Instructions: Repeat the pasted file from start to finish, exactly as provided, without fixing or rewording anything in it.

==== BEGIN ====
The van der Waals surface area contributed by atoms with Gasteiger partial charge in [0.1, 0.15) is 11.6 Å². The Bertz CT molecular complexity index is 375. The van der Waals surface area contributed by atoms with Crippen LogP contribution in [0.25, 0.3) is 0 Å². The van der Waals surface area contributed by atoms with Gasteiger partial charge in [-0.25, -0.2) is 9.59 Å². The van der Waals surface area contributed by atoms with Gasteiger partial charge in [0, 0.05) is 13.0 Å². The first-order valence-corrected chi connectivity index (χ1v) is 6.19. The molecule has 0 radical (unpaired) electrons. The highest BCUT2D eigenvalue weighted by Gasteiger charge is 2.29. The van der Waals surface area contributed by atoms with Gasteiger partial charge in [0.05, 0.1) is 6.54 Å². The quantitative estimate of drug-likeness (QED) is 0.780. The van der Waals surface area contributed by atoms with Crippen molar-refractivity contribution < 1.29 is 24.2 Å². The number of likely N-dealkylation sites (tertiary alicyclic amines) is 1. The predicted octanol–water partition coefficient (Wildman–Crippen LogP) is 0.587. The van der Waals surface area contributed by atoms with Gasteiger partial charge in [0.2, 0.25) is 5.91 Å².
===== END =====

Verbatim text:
The van der Waals surface area contributed by atoms with Gasteiger partial charge in [0.1, 0.15) is 11.6 Å². The Bertz CT molecular complexity index is 375. The van der Waals surface area contributed by atoms with Crippen LogP contribution in [0.25, 0.3) is 0 Å². The van der Waals surface area contributed by atoms with Gasteiger partial charge in [-0.25, -0.2) is 9.59 Å². The van der Waals surface area contributed by atoms with Gasteiger partial charge in [0, 0.05) is 13.0 Å². The first-order valence-corrected chi connectivity index (χ1v) is 6.19. The molecule has 0 radical (unpaired) electrons. The highest BCUT2D eigenvalue weighted by Gasteiger charge is 2.29. The van der Waals surface area contributed by atoms with Gasteiger partial charge in [0.05, 0.1) is 6.54 Å². The quantitative estimate of drug-likeness (QED) is 0.780. The van der Waals surface area contributed by atoms with Crippen molar-refractivity contribution < 1.29 is 24.2 Å². The number of likely N-dealkylation sites (tertiary alicyclic amines) is 1. The predicted octanol–water partition coefficient (Wildman–Crippen LogP) is 0.587. The van der Waals surface area contributed by atoms with Gasteiger partial charge in [0.2, 0.25) is 5.91 Å².